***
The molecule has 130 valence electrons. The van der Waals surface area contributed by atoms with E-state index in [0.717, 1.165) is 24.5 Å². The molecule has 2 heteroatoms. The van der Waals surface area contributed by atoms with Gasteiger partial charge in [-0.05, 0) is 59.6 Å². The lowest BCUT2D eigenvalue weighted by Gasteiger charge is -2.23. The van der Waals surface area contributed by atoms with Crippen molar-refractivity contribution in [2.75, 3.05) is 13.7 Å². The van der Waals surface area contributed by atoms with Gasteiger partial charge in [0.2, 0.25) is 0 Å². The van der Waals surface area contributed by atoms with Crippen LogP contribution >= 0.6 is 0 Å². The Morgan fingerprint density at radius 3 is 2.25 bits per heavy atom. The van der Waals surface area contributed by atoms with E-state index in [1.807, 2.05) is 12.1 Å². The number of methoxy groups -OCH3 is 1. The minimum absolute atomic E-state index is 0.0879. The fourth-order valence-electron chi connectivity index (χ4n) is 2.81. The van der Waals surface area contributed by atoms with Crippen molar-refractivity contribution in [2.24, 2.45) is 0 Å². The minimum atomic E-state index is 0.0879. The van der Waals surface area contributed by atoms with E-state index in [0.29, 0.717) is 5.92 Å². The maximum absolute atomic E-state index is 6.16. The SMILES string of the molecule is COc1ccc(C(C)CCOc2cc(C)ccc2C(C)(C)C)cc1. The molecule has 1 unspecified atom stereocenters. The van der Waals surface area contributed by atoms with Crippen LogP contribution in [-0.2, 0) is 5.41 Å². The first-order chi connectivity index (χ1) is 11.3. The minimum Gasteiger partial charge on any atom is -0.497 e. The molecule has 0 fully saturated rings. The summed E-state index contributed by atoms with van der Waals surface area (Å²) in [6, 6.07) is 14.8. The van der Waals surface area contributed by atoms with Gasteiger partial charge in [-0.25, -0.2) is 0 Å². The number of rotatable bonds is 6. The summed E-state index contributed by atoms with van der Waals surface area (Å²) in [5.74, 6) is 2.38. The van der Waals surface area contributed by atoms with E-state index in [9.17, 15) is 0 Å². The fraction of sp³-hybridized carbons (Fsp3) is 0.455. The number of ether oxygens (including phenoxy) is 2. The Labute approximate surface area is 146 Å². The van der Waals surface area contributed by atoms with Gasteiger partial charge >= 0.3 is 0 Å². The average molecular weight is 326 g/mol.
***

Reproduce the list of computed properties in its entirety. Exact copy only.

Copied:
The molecule has 130 valence electrons. The van der Waals surface area contributed by atoms with E-state index in [0.717, 1.165) is 24.5 Å². The molecule has 2 heteroatoms. The van der Waals surface area contributed by atoms with Gasteiger partial charge in [-0.05, 0) is 59.6 Å². The lowest BCUT2D eigenvalue weighted by Gasteiger charge is -2.23. The van der Waals surface area contributed by atoms with Crippen molar-refractivity contribution in [2.75, 3.05) is 13.7 Å². The van der Waals surface area contributed by atoms with Gasteiger partial charge in [0.2, 0.25) is 0 Å². The van der Waals surface area contributed by atoms with Crippen LogP contribution >= 0.6 is 0 Å². The Morgan fingerprint density at radius 3 is 2.25 bits per heavy atom. The van der Waals surface area contributed by atoms with E-state index in [1.807, 2.05) is 12.1 Å². The number of methoxy groups -OCH3 is 1. The minimum absolute atomic E-state index is 0.0879. The fourth-order valence-electron chi connectivity index (χ4n) is 2.81. The van der Waals surface area contributed by atoms with Crippen molar-refractivity contribution in [2.24, 2.45) is 0 Å². The minimum atomic E-state index is 0.0879. The van der Waals surface area contributed by atoms with E-state index in [0.29, 0.717) is 5.92 Å². The maximum absolute atomic E-state index is 6.16. The SMILES string of the molecule is COc1ccc(C(C)CCOc2cc(C)ccc2C(C)(C)C)cc1. The molecule has 1 unspecified atom stereocenters. The van der Waals surface area contributed by atoms with Crippen LogP contribution in [-0.2, 0) is 5.41 Å². The first-order chi connectivity index (χ1) is 11.3. The minimum Gasteiger partial charge on any atom is -0.497 e. The molecule has 0 fully saturated rings. The summed E-state index contributed by atoms with van der Waals surface area (Å²) in [6, 6.07) is 14.8. The van der Waals surface area contributed by atoms with Gasteiger partial charge in [-0.25, -0.2) is 0 Å². The number of rotatable bonds is 6. The summed E-state index contributed by atoms with van der Waals surface area (Å²) in [5.74, 6) is 2.38. The van der Waals surface area contributed by atoms with E-state index in [9.17, 15) is 0 Å². The fraction of sp³-hybridized carbons (Fsp3) is 0.455. The number of ether oxygens (including phenoxy) is 2. The Labute approximate surface area is 146 Å². The van der Waals surface area contributed by atoms with Gasteiger partial charge >= 0.3 is 0 Å². The average molecular weight is 326 g/mol.